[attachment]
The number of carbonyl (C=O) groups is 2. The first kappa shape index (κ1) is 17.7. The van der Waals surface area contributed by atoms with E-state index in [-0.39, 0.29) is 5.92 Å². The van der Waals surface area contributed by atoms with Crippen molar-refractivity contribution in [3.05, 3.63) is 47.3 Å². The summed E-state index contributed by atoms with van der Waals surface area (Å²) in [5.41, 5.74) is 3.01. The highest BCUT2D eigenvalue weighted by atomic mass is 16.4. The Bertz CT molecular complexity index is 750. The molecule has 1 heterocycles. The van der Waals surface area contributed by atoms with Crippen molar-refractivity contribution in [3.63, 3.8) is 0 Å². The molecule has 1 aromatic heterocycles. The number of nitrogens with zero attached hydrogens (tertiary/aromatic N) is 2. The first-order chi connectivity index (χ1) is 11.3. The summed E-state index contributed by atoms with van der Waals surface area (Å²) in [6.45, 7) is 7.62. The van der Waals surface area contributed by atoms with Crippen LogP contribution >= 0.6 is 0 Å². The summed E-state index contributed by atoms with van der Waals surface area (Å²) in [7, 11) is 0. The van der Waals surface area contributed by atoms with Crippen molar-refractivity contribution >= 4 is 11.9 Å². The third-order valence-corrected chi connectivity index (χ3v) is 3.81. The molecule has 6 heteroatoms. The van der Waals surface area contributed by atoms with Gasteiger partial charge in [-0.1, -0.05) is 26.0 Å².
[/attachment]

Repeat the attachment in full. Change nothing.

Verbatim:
The number of carbonyl (C=O) groups is 2. The first kappa shape index (κ1) is 17.7. The van der Waals surface area contributed by atoms with E-state index in [-0.39, 0.29) is 5.92 Å². The van der Waals surface area contributed by atoms with Crippen molar-refractivity contribution in [3.05, 3.63) is 47.3 Å². The summed E-state index contributed by atoms with van der Waals surface area (Å²) in [5.41, 5.74) is 3.01. The highest BCUT2D eigenvalue weighted by atomic mass is 16.4. The Bertz CT molecular complexity index is 750. The molecule has 1 heterocycles. The van der Waals surface area contributed by atoms with Crippen molar-refractivity contribution in [3.63, 3.8) is 0 Å². The molecule has 1 aromatic heterocycles. The number of nitrogens with zero attached hydrogens (tertiary/aromatic N) is 2. The first-order chi connectivity index (χ1) is 11.3. The summed E-state index contributed by atoms with van der Waals surface area (Å²) in [6.45, 7) is 7.62. The van der Waals surface area contributed by atoms with Crippen LogP contribution >= 0.6 is 0 Å². The summed E-state index contributed by atoms with van der Waals surface area (Å²) in [7, 11) is 0. The van der Waals surface area contributed by atoms with Crippen molar-refractivity contribution >= 4 is 11.9 Å². The third-order valence-corrected chi connectivity index (χ3v) is 3.81. The molecule has 6 heteroatoms. The van der Waals surface area contributed by atoms with Gasteiger partial charge in [-0.1, -0.05) is 26.0 Å².